[OPE-L:105] Re: the "law of value" (was: Marx's goals)

James Devine (JDevine@lmumail.lmu.edu)
Thu, 21 Sep 1995 17:38:47 -0700

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Gil writes: >>What I "see" has nothing to do with it;*Marx* sees
the law of value as a claim that labor values regulate prices, and
corroborates this vision repeatedly throughout Volume I and in
places in the Grundrisse, the Contribution to the Critique, Volume
III, etc). <<

In addition to Paul's points, it is important to realize that
there are more ways in which prices can "regulate" prices than the
standard "transformation problem" way (i.e., that there's some
mathematical formula which can be used to calculate a given price
of production from values which are presumed to exist independent
of prices).

A very common meaning of the word "regulate" comes at things in a
different way, i.e., that prices and values are related at the
macro-societal level. (One mainstream thinker with this view is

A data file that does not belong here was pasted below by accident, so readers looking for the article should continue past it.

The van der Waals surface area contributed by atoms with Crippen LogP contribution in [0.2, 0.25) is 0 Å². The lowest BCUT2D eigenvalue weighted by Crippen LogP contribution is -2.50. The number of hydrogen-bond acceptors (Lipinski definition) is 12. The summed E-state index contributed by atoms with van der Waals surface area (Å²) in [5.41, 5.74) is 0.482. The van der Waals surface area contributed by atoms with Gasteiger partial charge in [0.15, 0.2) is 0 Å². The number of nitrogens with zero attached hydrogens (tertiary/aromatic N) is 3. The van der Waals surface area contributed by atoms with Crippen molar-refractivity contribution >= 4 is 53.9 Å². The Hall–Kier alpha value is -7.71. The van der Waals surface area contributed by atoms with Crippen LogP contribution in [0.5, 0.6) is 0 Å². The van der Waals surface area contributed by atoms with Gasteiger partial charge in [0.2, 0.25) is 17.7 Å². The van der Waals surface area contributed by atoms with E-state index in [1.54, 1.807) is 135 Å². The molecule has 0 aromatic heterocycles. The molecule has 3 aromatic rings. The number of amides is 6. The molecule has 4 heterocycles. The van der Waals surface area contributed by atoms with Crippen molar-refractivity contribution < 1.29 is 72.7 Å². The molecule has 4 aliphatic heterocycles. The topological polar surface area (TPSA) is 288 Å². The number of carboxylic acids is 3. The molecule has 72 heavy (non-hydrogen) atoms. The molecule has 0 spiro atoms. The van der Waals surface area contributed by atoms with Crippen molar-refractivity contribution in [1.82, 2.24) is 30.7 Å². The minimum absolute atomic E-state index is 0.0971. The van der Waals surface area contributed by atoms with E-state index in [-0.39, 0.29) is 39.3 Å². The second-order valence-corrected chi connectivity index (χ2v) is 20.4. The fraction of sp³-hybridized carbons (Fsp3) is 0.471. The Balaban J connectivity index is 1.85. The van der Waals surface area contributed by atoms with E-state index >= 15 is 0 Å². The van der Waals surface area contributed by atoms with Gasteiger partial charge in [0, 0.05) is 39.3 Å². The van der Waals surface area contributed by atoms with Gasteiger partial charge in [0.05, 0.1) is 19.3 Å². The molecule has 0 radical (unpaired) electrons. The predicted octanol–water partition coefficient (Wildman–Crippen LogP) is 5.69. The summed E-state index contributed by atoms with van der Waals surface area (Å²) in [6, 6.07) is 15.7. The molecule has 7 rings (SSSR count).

William Baumol; see also my article in RESEARCH IN POLITICAL
ECONOMY 1990.) In this perspective, often stated as one of Marx's
so-called "invariance conditions" (not a term Marx used), total
value = total price (where both are stated in the same units and
both are added up in a way that avoids double-counting). (Also,
total surplus-value = total property income (profits, interest,
rent, etc.)) As a society, capitalism hires wage-labor to produce
value and surplus-value. Once realized, these limit the amount of
value and surplus-value that can be distributed to individuals: in
terms of commodities rather than values, one can't receive real
income unless _someone_ produces products corresponding to it.